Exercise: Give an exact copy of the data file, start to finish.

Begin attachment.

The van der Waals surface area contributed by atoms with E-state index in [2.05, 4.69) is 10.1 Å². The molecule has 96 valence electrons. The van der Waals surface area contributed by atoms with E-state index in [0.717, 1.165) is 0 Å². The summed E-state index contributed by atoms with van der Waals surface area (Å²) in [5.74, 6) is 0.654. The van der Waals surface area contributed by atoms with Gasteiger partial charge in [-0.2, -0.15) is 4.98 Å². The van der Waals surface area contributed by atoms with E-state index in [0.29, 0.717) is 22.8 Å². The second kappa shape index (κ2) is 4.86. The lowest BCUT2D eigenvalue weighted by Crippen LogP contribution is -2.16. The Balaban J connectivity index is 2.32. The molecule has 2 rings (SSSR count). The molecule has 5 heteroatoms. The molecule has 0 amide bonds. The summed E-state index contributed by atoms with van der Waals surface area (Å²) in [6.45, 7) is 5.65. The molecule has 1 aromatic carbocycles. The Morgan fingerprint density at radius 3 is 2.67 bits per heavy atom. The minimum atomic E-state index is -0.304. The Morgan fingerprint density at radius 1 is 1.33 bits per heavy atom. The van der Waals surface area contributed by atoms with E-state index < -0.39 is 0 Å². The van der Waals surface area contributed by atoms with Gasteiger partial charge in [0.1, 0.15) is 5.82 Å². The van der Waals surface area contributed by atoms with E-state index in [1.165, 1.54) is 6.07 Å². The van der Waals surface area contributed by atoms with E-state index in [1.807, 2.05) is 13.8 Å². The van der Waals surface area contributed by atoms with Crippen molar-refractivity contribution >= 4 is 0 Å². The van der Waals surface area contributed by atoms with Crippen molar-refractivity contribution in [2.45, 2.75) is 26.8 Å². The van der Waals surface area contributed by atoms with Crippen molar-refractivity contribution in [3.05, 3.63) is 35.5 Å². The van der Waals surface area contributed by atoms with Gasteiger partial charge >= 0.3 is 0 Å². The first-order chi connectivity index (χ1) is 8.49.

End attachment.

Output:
The van der Waals surface area contributed by atoms with E-state index in [2.05, 4.69) is 10.1 Å². The molecule has 96 valence electrons. The van der Waals surface area contributed by atoms with E-state index in [0.717, 1.165) is 0 Å². The summed E-state index contributed by atoms with van der Waals surface area (Å²) in [5.74, 6) is 0.654. The van der Waals surface area contributed by atoms with Gasteiger partial charge in [-0.2, -0.15) is 4.98 Å². The van der Waals surface area contributed by atoms with E-state index in [0.29, 0.717) is 22.8 Å². The second kappa shape index (κ2) is 4.86. The lowest BCUT2D eigenvalue weighted by Crippen LogP contribution is -2.16. The Balaban J connectivity index is 2.32. The molecule has 2 rings (SSSR count). The molecule has 5 heteroatoms. The molecule has 0 amide bonds. The summed E-state index contributed by atoms with van der Waals surface area (Å²) in [6.45, 7) is 5.65. The molecule has 1 aromatic carbocycles. The Morgan fingerprint density at radius 3 is 2.67 bits per heavy atom. The minimum atomic E-state index is -0.304. The Morgan fingerprint density at radius 1 is 1.33 bits per heavy atom. The van der Waals surface area contributed by atoms with E-state index < -0.39 is 0 Å². The van der Waals surface area contributed by atoms with Gasteiger partial charge in [0.1, 0.15) is 5.82 Å². The van der Waals surface area contributed by atoms with E-state index in [1.165, 1.54) is 6.07 Å². The van der Waals surface area contributed by atoms with E-state index in [1.807, 2.05) is 13.8 Å². The van der Waals surface area contributed by atoms with Crippen molar-refractivity contribution >= 4 is 0 Å². The van der Waals surface area contributed by atoms with Crippen molar-refractivity contribution in [2.45, 2.75) is 26.8 Å². The van der Waals surface area contributed by atoms with Crippen molar-refractivity contribution in [3.05, 3.63) is 35.5 Å². The van der Waals surface area contributed by atoms with Gasteiger partial charge >= 0.3 is 0 Å². The first-order chi connectivity index (χ1) is 8.49.